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AIDS. 2012 Mar 13;26(5):533-41. doi: 10.1097/QAD.0b013e32834f3167.

Differential regulation of toll-like receptor pathways in acute and chronic HIV-1 infection.

Author information

1
Ragon Institute of Massachusetts General Hospital, Massachusetts Institute Technology and Harvard, Harvard Medical School, Massachusetts General Hospital, Boston, Massachusetts, USA.

Abstract

OBJECTIVE AND DESIGN:

The objective of this study was to determine changes in toll-like receptor (TLR) responses of monocytes, myeloid dendritic cells and plasmacytoid dendritic cells during primary and chronic HIV-1 infection. TLRs serve as important innate receptors to sense pathogens, and have been implicated in mediating immune activation in HIV-1 infection. Studies assessing the consequences of HIV-1 infection on the ability of innate immune cells to respond to TLR stimulation have come to varying conclusions.

METHODS:

Using intracellular flow cytometry, cytokine production by cryopreserved peripheral blood mononuclear cells from healthy controls and HIV-1-infected individuals were examined after TLR stimulation.

RESULTS:

We observed that the effect of HIV-1 infection on TLR responses not only depended on the stage of HIV-1 infection, but was also dependent on the individual receptor and cell type examined. Monocyte and myeloid dendritic cell responses to TLR8 stimulation were associated with HIV-1 viral load and CD4 T-cell count, whereas plasmacytoid dendritic cell responses to TLR7 stimulation were not. Responses to TLR2 stimulation were not affected by HIV-1 infection, whereas responses to TLR9 stimulation were universally decreased in all HIV-1-infected individuals examined regardless of treatment or clinical parameters.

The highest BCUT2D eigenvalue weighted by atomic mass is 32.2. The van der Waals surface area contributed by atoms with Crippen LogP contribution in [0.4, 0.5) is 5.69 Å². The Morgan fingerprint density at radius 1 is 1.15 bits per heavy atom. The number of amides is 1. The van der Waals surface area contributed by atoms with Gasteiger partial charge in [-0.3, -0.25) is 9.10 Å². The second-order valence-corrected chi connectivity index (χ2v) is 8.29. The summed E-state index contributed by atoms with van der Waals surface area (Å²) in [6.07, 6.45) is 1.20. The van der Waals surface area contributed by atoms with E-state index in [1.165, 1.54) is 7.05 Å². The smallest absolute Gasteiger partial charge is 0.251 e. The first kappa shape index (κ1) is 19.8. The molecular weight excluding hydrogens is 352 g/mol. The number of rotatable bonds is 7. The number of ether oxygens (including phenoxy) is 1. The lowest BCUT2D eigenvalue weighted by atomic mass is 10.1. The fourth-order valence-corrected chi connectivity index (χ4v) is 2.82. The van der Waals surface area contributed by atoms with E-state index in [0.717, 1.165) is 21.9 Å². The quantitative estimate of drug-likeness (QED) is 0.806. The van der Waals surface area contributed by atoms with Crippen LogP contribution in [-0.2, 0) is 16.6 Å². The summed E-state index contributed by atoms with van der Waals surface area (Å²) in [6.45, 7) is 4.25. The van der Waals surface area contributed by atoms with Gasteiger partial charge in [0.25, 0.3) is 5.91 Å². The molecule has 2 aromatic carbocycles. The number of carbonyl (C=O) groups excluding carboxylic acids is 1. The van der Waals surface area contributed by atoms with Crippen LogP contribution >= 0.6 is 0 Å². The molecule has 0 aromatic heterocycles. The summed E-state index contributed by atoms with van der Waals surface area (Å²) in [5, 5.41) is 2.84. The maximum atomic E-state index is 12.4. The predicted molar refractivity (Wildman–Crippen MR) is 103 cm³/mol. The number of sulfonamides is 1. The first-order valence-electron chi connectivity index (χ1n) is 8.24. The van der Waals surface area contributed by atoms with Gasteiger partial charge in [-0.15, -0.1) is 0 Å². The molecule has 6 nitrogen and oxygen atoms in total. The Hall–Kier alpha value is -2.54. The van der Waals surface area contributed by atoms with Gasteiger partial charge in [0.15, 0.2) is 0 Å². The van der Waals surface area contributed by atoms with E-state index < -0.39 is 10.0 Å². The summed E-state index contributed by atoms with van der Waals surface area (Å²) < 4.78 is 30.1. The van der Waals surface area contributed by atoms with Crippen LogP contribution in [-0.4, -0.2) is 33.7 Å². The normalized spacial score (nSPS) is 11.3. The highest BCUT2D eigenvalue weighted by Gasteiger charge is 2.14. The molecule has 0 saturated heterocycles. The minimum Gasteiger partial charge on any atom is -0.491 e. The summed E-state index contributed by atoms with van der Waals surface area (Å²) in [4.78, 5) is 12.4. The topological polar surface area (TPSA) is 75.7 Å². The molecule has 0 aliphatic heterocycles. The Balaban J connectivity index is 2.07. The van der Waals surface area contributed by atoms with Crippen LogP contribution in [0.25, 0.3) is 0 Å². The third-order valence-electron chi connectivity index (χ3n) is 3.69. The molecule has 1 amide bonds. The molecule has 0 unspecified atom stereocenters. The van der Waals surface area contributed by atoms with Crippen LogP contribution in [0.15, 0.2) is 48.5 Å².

CONCLUSION:

Responsiveness to TLR7/8 stimulation, which have been shown to recognize HIV-1 ssRNA, did not decrease in chronic infection, and may represent a contributing factor to ongoing T-cell immune activation in the setting of chronic viremic HIV-1 infection.

PMID:
22210629
PMCID:
PMC3738004
DOI:
10.1097/QAD.0b013e32834f3167
[Indexed for MEDLINE]
Free PMC Article

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